For One Weekend, We Remembered the Magic of Movie Theaters

It seemed like a miracle. The Cobble Hill Cinemas, a neighborhood joint that opened in the 1920s as the Lido and that served for decades as a venue for B-movie action films, was packed on what would ordinarily be a dead Monday night — and without a single Lazy Boy recliner, goat cheese pizza or other modern enticement in sight. I was there with 200 or so other patrons, a gloriously mixed crowd, to see “Oppenheimer,” one half of the Barbenheimer cultural moment. When the bomb finally went off in the New Mexico desert — this fulcrumatic moment in our species’ history — it was beheld simultaneously, an exhilarating common experience, which is exactly what the movie house is supposed to deliver. In the end, it didn’t matter if you liked the picture or not. What mattered is that we’d seen it together.

After a few years in which the pandemic and streaming platforms combined to break Americans of their movie theatergoing habits, we’d surged back joyfully, triumphantly, to theaters, producing the fourth biggest domestic weekend of all time. For a moment, it was possible to forget the grim realities that still linger for the cinema business, circling like vultures. The actors and writers unions (I am a member of the latter) are still on strike with no end in sight. With far fewer products in the pipeline, there won’t be many Barbenheimer-shaped rabbits to pull out of the hat anytime soon. AMC is in trouble. So is Regal, which narrowly avoided having to close its theater in Union Square. On the day before the blockbuster weekend, the Regal UA in Staten Island, one of the last remaining theaters in that borough, closed its doors for good. The 2016 demise of the Ziegfeld means that the largest single-screen theater in Manhattan is now the relatively diminutive 571-seat Paris — which tellingly was saved by, and is run by, Netflix.

In the time of streaming and 146-inch TV screens, the simple act of going out to the movies feels contrarian, even subversive. It also feels endangered. That’s grim news, because the beauty of going to the movies was never just about the films on the screens — it was about the way we all gathered to watch them.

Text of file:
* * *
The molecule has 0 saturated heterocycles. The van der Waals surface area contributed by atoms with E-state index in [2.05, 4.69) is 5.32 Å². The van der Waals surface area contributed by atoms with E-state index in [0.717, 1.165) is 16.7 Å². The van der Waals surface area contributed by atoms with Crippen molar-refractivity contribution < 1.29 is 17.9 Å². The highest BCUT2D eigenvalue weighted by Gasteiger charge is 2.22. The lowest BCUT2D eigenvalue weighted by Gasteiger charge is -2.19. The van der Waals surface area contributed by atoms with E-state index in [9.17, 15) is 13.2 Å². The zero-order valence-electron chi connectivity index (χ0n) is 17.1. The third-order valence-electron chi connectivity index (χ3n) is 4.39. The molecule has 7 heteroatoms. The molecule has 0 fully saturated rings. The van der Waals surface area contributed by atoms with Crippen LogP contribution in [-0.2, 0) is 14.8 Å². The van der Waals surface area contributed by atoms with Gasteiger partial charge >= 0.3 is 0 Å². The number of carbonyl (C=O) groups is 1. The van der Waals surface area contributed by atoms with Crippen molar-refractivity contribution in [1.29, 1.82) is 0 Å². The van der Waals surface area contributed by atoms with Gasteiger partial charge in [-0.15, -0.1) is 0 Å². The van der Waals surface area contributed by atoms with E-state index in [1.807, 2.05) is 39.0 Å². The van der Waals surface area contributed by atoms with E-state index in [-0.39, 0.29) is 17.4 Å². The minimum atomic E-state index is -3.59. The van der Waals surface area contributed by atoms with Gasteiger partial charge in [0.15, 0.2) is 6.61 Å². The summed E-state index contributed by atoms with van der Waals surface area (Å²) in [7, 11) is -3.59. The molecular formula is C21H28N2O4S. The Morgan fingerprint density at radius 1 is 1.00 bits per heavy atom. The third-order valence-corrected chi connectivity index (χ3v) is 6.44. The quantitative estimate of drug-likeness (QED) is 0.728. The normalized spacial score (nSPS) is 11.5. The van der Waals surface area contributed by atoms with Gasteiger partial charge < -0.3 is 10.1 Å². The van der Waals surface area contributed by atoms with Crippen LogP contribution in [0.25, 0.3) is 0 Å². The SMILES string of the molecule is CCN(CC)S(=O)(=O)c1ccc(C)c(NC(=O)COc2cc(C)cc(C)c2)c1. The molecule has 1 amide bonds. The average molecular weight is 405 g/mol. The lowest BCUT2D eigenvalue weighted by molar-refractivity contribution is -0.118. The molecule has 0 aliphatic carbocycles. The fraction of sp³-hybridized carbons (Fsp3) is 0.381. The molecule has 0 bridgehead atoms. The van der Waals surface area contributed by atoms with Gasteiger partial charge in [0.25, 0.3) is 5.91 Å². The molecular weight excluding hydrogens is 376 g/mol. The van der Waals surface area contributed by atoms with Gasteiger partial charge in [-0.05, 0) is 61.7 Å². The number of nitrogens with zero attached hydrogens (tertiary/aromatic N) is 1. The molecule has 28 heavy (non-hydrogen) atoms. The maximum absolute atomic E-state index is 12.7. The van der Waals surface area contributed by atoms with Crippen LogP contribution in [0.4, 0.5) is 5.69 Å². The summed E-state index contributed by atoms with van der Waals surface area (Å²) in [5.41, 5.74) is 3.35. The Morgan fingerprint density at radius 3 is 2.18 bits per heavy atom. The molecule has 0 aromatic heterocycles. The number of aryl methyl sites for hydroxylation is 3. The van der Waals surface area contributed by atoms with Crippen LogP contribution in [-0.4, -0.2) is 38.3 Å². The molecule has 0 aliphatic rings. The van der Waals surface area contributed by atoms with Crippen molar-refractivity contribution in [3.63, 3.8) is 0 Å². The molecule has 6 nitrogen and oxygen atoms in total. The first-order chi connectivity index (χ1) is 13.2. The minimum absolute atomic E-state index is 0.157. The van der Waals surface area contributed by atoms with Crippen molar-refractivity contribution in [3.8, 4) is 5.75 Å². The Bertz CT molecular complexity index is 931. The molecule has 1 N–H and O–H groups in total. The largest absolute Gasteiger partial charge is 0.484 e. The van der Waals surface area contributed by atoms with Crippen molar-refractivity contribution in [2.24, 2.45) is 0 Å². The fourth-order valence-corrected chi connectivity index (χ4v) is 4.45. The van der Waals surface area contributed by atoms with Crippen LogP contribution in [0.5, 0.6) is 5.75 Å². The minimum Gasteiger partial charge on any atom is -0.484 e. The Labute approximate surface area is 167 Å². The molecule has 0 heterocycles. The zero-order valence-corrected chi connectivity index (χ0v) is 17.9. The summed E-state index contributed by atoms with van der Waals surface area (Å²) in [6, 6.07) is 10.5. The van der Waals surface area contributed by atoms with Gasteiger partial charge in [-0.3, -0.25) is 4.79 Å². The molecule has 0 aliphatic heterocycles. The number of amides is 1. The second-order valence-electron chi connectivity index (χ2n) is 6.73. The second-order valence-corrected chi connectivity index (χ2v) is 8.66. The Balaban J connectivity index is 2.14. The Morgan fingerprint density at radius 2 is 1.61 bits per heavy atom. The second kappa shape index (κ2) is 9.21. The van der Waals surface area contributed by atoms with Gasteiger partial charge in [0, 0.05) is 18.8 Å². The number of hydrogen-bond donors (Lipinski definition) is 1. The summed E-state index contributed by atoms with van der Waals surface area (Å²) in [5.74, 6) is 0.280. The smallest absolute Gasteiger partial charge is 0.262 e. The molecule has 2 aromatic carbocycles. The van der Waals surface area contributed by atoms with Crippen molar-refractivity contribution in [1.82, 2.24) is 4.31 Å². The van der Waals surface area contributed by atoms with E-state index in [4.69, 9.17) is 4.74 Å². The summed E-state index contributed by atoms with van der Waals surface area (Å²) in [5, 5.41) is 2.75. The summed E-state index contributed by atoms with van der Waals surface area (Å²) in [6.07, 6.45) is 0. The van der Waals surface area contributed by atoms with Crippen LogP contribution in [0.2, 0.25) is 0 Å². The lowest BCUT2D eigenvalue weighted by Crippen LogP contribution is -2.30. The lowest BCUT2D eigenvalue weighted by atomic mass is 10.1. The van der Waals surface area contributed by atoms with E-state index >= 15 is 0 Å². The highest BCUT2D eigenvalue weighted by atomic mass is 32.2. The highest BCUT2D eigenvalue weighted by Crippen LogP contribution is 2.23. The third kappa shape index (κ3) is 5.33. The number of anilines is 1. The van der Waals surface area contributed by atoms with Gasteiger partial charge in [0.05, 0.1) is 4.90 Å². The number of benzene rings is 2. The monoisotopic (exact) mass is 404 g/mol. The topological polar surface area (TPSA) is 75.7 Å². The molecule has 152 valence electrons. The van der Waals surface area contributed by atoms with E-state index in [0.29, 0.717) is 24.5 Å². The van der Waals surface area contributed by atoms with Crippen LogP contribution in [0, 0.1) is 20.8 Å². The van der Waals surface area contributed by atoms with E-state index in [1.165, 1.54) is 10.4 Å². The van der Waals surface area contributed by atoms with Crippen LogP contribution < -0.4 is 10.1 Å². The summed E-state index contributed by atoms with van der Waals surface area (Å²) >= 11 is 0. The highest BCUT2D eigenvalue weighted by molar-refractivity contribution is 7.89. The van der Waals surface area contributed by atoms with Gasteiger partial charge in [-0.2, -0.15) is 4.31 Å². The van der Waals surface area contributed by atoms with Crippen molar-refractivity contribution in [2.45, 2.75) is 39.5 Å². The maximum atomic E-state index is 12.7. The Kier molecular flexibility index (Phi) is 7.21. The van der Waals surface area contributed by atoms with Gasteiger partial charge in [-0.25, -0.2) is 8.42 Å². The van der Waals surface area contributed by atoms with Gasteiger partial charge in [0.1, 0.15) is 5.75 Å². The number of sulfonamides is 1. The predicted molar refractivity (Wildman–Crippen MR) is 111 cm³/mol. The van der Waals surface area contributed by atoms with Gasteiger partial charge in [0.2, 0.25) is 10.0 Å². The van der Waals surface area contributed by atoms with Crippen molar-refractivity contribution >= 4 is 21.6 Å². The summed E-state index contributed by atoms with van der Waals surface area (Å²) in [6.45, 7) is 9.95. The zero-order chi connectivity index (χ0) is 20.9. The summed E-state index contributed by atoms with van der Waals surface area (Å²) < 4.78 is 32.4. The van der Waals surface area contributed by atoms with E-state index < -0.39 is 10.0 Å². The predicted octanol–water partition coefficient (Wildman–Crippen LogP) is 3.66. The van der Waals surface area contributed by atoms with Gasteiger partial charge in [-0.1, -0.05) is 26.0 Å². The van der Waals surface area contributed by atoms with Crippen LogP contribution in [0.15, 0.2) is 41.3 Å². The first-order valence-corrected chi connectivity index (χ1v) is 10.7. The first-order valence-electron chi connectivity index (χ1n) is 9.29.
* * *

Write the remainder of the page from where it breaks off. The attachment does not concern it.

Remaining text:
I began my own New York film-going odyssey in 1952 at the age of three. My parents took me to see to “The Greatest Show on Earth,” at Radio City Music Hall. It’s among my earliest memories: entering the grand palace of the Rockefellers via the stage door, climbing the fire-escape catwalk and stepping into the projection booth, where I was greeted by the smiling face of my Uncle Sam, a brother in good standing of Local 306 of what was then called the Moving Picture Machine Operators Union.

I saw many of my first pictures in whatever plaster of paris Egyptian temple, Moorish Alhambra or faux-Roman Forum theater my uncles happened to be in working at the time: the Commodore in Williamsburg, the Loew’s Kameo on Eastern Parkway or the Fox Crotona in the Bronx. Masters of the massive Simplex projector, strikers of the alchemical carbon arc, like Yahweh before them it was my uncles who declared “Let there be light,” and light there was. High above the crowd, they were the captains of the ship, navigators of the dream.

I was six when I started going to the movies without my parents, attending kiddie matinees with my buds at the Mayfair Theater on Fresh Meadow Lane, where “matrons” in white uniforms carried nightsticks in case we got rowdy during a showing of “The Man From Planet X.” Soon we were on the Q17 bus taking in a steady diet of Roger Corman and Vincent Price fare at the baroque Loew’s Valencia on Jamaica Avenue in Queens and, by high school, we frequented Manhattan’s revival houses like the New Yorker, the Bleecker Street Cinema, and Jonas Mekas’s “underground” Film-Maker’s Cooperative on West 41st Street, where they had one of those soda machines with the drop-down cups offering selections like “LSD-25.” What was that, we wondered.